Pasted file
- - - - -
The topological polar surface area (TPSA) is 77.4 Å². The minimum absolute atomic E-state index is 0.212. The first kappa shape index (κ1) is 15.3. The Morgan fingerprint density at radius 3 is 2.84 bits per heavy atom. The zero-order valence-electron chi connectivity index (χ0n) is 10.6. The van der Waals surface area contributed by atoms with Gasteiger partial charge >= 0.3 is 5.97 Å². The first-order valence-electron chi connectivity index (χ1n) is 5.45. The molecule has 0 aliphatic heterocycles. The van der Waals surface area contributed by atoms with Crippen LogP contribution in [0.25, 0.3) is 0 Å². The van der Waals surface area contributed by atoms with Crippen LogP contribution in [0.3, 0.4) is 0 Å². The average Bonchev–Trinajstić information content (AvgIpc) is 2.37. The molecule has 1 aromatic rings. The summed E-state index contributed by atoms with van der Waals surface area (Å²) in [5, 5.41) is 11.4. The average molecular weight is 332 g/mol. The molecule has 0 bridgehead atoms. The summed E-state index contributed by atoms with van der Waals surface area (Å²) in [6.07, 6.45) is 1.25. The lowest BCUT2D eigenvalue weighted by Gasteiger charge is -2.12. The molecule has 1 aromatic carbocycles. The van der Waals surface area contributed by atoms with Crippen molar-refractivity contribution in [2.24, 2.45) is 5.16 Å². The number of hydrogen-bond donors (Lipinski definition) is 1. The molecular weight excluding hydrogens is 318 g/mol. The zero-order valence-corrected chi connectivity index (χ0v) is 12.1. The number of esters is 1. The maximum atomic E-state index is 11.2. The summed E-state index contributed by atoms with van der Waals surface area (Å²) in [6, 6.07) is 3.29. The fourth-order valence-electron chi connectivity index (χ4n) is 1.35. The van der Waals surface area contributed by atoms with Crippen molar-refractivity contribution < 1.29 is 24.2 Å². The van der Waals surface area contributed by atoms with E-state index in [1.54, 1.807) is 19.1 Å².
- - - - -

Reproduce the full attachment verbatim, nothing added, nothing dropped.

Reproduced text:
The topological polar surface area (TPSA) is 77.4 Å². The minimum absolute atomic E-state index is 0.212. The first kappa shape index (κ1) is 15.3. The Morgan fingerprint density at radius 3 is 2.84 bits per heavy atom. The zero-order valence-electron chi connectivity index (χ0n) is 10.6. The van der Waals surface area contributed by atoms with Gasteiger partial charge >= 0.3 is 5.97 Å². The first-order valence-electron chi connectivity index (χ1n) is 5.45. The molecule has 0 aliphatic heterocycles. The van der Waals surface area contributed by atoms with Crippen LogP contribution in [0.25, 0.3) is 0 Å². The van der Waals surface area contributed by atoms with Crippen LogP contribution in [0.3, 0.4) is 0 Å². The average Bonchev–Trinajstić information content (AvgIpc) is 2.37. The molecule has 1 aromatic rings. The summed E-state index contributed by atoms with van der Waals surface area (Å²) in [5, 5.41) is 11.4. The average molecular weight is 332 g/mol. The molecule has 0 bridgehead atoms. The summed E-state index contributed by atoms with van der Waals surface area (Å²) in [6.07, 6.45) is 1.25. The lowest BCUT2D eigenvalue weighted by Gasteiger charge is -2.12. The molecule has 1 aromatic carbocycles. The van der Waals surface area contributed by atoms with Crippen molar-refractivity contribution in [2.24, 2.45) is 5.16 Å². The number of hydrogen-bond donors (Lipinski definition) is 1. The molecular weight excluding hydrogens is 318 g/mol. The zero-order valence-corrected chi connectivity index (χ0v) is 12.1. The number of esters is 1. The maximum atomic E-state index is 11.2. The summed E-state index contributed by atoms with van der Waals surface area (Å²) in [6, 6.07) is 3.29. The fourth-order valence-electron chi connectivity index (χ4n) is 1.35. The van der Waals surface area contributed by atoms with Crippen molar-refractivity contribution < 1.29 is 24.2 Å². The van der Waals surface area contributed by atoms with E-state index in [1.54, 1.807) is 19.1 Å².